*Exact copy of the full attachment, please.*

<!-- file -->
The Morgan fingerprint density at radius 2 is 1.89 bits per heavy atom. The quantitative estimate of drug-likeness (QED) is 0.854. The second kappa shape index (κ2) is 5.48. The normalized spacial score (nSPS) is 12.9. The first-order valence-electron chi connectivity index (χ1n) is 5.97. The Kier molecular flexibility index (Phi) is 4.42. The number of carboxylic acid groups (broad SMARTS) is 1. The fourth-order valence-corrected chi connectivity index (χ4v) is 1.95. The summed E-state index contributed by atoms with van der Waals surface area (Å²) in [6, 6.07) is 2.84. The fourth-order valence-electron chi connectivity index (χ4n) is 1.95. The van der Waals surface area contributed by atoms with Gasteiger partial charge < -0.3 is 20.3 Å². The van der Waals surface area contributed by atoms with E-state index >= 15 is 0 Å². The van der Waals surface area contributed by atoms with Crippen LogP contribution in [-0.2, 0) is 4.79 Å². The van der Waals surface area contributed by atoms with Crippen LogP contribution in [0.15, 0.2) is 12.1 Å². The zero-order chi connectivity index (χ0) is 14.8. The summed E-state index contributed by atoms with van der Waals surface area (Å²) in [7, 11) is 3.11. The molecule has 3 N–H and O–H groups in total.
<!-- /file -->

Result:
The Morgan fingerprint density at radius 2 is 1.89 bits per heavy atom. The quantitative estimate of drug-likeness (QED) is 0.854. The second kappa shape index (κ2) is 5.48. The normalized spacial score (nSPS) is 12.9. The first-order valence-electron chi connectivity index (χ1n) is 5.97. The Kier molecular flexibility index (Phi) is 4.42. The number of carboxylic acid groups (broad SMARTS) is 1. The fourth-order valence-corrected chi connectivity index (χ4v) is 1.95. The summed E-state index contributed by atoms with van der Waals surface area (Å²) in [6, 6.07) is 2.84. The fourth-order valence-electron chi connectivity index (χ4n) is 1.95. The van der Waals surface area contributed by atoms with Gasteiger partial charge < -0.3 is 20.3 Å². The van der Waals surface area contributed by atoms with E-state index >= 15 is 0 Å². The van der Waals surface area contributed by atoms with Crippen LogP contribution in [-0.2, 0) is 4.79 Å². The van der Waals surface area contributed by atoms with Crippen LogP contribution in [0.15, 0.2) is 12.1 Å². The zero-order chi connectivity index (χ0) is 14.8. The summed E-state index contributed by atoms with van der Waals surface area (Å²) in [7, 11) is 3.11. The molecule has 3 N–H and O–H groups in total.